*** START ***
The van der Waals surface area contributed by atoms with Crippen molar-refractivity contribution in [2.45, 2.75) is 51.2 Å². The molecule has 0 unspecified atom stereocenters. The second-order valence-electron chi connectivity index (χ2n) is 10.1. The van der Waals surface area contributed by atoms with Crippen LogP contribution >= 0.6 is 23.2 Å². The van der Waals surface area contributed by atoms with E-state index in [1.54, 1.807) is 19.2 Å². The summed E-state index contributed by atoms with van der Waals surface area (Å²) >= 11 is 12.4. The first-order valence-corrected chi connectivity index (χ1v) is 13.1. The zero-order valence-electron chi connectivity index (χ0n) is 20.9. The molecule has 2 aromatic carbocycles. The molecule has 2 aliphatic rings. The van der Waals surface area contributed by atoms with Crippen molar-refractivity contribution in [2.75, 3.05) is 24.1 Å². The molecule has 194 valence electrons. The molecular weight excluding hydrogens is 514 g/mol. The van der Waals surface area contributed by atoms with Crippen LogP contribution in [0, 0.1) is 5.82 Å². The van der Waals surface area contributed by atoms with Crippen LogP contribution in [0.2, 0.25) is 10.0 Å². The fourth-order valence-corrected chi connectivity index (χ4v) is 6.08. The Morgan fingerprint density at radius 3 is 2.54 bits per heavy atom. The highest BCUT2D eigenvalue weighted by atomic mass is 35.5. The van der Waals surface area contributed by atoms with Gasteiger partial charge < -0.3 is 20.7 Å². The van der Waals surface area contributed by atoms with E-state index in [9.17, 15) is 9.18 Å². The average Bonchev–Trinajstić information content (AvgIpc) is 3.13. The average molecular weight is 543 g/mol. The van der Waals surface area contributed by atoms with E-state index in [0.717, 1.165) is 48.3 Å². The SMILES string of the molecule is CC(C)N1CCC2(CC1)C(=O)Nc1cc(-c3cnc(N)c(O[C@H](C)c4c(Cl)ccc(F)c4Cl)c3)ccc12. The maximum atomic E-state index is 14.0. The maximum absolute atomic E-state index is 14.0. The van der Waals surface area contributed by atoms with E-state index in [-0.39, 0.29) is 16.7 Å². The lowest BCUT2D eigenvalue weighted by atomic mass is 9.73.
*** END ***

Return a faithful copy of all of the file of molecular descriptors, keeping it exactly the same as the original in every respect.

The van der Waals surface area contributed by atoms with Crippen molar-refractivity contribution in [2.45, 2.75) is 51.2 Å². The molecule has 0 unspecified atom stereocenters. The second-order valence-electron chi connectivity index (χ2n) is 10.1. The van der Waals surface area contributed by atoms with Crippen LogP contribution >= 0.6 is 23.2 Å². The van der Waals surface area contributed by atoms with E-state index in [1.54, 1.807) is 19.2 Å². The summed E-state index contributed by atoms with van der Waals surface area (Å²) >= 11 is 12.4. The first-order valence-corrected chi connectivity index (χ1v) is 13.1. The zero-order valence-electron chi connectivity index (χ0n) is 20.9. The molecule has 2 aromatic carbocycles. The molecule has 2 aliphatic rings. The van der Waals surface area contributed by atoms with Crippen molar-refractivity contribution in [2.75, 3.05) is 24.1 Å². The molecule has 194 valence electrons. The molecular weight excluding hydrogens is 514 g/mol. The van der Waals surface area contributed by atoms with Crippen LogP contribution in [0, 0.1) is 5.82 Å². The van der Waals surface area contributed by atoms with Crippen LogP contribution in [0.2, 0.25) is 10.0 Å². The fourth-order valence-corrected chi connectivity index (χ4v) is 6.08. The Morgan fingerprint density at radius 3 is 2.54 bits per heavy atom. The highest BCUT2D eigenvalue weighted by atomic mass is 35.5. The van der Waals surface area contributed by atoms with Gasteiger partial charge < -0.3 is 20.7 Å². The van der Waals surface area contributed by atoms with E-state index in [9.17, 15) is 9.18 Å². The average Bonchev–Trinajstić information content (AvgIpc) is 3.13. The average molecular weight is 543 g/mol. The van der Waals surface area contributed by atoms with E-state index in [0.717, 1.165) is 48.3 Å². The SMILES string of the molecule is CC(C)N1CCC2(CC1)C(=O)Nc1cc(-c3cnc(N)c(O[C@H](C)c4c(Cl)ccc(F)c4Cl)c3)ccc12. The maximum atomic E-state index is 14.0. The maximum absolute atomic E-state index is 14.0. The van der Waals surface area contributed by atoms with E-state index in [-0.39, 0.29) is 16.7 Å². The lowest BCUT2D eigenvalue weighted by atomic mass is 9.73.